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Sunday, November 1, 2020

Hypertension: 17 Things You Must Know About It

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When the heart pumps blood, it goes through vessels called arteries. The rate of blood flow that passes through these arteries in the body is known as blood pressure.

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In other words, this means that the amount of blood pumped by the heart in each heartbeat in relation with the resistance offered by these arteries is known as blood pressure.

When the pressure within these arteries become so high due to an underlying disease factor, this will result in what is known as HIGH BLOOD PRESSURE otherwise called HYPERTENSION.

When these occurs, it can lead to a further deterioration of the healthy states of both the heart and the blood vessels.There are some certain facts one must be aware of concerning hypertension and also one needs to be aware of how to deal with these diseases.

  1. It is the most common disease that affects the entire cardiovascular system which involves the heart, and the blood vessels (in this case, the arteries).
  2. People living with high blood pressure show no signs or symptoms. In other words, there is no sign or symptom for this disease. Little wonder, why it is called a SILENT KILLER.

You just may be living with hypertension and you may not know until you get yourself tested or until the disease finally brings you down.

  1. Due to the lack of signs and symptoms, one may not know or treat because of its lack of signs and symptoms. While some will discover early due to their regular body checkup, others will simply get to know they have the disease when the person suddenly has stroke or its early onset or the person starts to experience a heart attack (might be mild or severe as the case may be).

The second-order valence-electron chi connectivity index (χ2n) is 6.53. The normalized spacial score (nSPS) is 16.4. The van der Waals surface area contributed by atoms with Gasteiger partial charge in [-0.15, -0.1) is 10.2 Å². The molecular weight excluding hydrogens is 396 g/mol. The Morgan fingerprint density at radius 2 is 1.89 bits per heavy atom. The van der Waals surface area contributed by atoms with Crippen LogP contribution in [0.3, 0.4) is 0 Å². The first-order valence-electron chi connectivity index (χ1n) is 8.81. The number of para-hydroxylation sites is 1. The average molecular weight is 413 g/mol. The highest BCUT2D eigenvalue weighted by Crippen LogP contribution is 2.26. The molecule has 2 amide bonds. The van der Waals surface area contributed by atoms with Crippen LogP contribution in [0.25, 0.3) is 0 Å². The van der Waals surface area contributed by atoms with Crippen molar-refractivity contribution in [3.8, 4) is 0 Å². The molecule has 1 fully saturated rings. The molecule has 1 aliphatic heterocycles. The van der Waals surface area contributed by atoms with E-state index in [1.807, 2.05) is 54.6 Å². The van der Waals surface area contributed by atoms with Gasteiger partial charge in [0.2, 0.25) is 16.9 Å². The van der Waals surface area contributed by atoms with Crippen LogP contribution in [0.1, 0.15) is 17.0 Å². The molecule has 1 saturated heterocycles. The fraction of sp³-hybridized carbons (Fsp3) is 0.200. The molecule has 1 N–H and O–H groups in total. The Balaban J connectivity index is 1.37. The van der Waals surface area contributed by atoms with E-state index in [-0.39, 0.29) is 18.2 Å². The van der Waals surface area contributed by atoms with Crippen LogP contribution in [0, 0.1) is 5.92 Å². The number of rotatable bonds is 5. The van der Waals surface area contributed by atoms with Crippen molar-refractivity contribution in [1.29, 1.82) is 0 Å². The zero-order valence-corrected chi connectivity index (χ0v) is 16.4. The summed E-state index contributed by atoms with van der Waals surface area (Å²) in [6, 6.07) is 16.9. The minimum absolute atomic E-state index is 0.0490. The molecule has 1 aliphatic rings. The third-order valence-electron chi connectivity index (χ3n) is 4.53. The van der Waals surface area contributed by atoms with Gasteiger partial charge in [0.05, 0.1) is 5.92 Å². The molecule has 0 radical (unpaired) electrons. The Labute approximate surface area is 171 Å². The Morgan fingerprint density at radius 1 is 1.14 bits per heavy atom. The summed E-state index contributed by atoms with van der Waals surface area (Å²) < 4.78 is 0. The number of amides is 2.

High blood pressure can very likely cause damages to the arterial walls and also to the heart valves. Once it damages the arterial walls, it will cause CORONARY HEART DISEASE. And if gets to damage the heart valve or the muscle of the heart, it will cause HEART FAILURE.

  1. The normal blood pressure ranges from 60-80mmhg for the diastolic and the normal systolic blood pressure ranges from 100-120mmhg. Once the blood pressure exceeds 90mmhg for the diastolic blood pressure and 140mmhg for the systolic blood pressure, the person is said to be hypertensive or the person is said to have high blood pressure.
  2. Sometimes, however, in a very little percentage of people that have hypertension, they tend to show minimal or regular symptoms such as headaches, dizziness, shortness of breath after running or walking for a little while, cheat pains and severe tightness in the chest may also be experienced.
  3. Hypertension can decide to hide for years without seeing any symptom or feeling any different than your normal self during your normal routines. Therefore, it is very important to check your blood pressure each day hence you would know if you are within the normal range or if you are going over the normal.
  4. ALCOHOL is a very disastrous factor that can increase the risk of having high blood pressure by 95%. Also caffeinated drinks can cause a spike or a very large increase in a person’s blood pressure and sometimes this increase can be very high enough to cause a stroke.